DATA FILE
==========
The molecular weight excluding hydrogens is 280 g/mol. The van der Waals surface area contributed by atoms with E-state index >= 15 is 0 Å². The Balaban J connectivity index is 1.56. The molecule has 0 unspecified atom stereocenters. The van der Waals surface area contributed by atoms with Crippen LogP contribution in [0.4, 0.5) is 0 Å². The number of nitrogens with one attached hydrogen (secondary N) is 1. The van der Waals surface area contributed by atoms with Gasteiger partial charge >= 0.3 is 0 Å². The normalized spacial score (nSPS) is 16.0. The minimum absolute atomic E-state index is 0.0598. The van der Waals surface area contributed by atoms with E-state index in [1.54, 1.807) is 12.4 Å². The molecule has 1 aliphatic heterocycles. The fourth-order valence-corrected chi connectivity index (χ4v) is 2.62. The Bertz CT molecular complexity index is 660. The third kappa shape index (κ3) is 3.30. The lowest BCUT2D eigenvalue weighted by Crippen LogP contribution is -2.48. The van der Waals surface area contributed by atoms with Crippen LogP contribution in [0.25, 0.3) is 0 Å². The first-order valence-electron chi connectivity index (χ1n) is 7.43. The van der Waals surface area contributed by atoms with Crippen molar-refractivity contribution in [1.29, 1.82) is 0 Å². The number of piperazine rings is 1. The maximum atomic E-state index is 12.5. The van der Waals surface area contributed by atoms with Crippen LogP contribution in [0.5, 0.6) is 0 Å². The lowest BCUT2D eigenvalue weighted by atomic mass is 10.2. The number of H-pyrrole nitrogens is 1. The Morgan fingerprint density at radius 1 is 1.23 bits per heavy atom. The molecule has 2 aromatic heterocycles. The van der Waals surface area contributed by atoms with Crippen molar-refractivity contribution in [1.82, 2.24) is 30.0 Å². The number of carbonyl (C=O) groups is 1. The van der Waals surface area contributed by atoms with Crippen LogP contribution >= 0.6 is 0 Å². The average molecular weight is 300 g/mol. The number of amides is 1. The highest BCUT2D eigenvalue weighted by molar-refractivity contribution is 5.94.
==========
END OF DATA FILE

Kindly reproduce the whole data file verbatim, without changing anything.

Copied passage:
The molecular weight excluding hydrogens is 280 g/mol. The van der Waals surface area contributed by atoms with E-state index >= 15 is 0 Å². The Balaban J connectivity index is 1.56. The molecule has 0 unspecified atom stereocenters. The van der Waals surface area contributed by atoms with Crippen LogP contribution in [0.4, 0.5) is 0 Å². The number of nitrogens with one attached hydrogen (secondary N) is 1. The van der Waals surface area contributed by atoms with Gasteiger partial charge >= 0.3 is 0 Å². The normalized spacial score (nSPS) is 16.0. The minimum absolute atomic E-state index is 0.0598. The van der Waals surface area contributed by atoms with E-state index in [1.54, 1.807) is 12.4 Å². The molecule has 1 aliphatic heterocycles. The fourth-order valence-corrected chi connectivity index (χ4v) is 2.62. The Bertz CT molecular complexity index is 660. The third kappa shape index (κ3) is 3.30. The lowest BCUT2D eigenvalue weighted by Crippen LogP contribution is -2.48. The van der Waals surface area contributed by atoms with Crippen LogP contribution in [0.25, 0.3) is 0 Å². The first-order valence-electron chi connectivity index (χ1n) is 7.43. The van der Waals surface area contributed by atoms with Crippen molar-refractivity contribution in [1.29, 1.82) is 0 Å². The number of piperazine rings is 1. The maximum atomic E-state index is 12.5. The van der Waals surface area contributed by atoms with Crippen LogP contribution in [0.5, 0.6) is 0 Å². The lowest BCUT2D eigenvalue weighted by atomic mass is 10.2. The number of H-pyrrole nitrogens is 1. The Morgan fingerprint density at radius 1 is 1.23 bits per heavy atom. The molecule has 2 aromatic heterocycles. The van der Waals surface area contributed by atoms with Crippen molar-refractivity contribution in [1.82, 2.24) is 30.0 Å². The number of carbonyl (C=O) groups is 1. The van der Waals surface area contributed by atoms with Crippen LogP contribution >= 0.6 is 0 Å². The average molecular weight is 300 g/mol. The number of amides is 1. The highest BCUT2D eigenvalue weighted by molar-refractivity contribution is 5.94.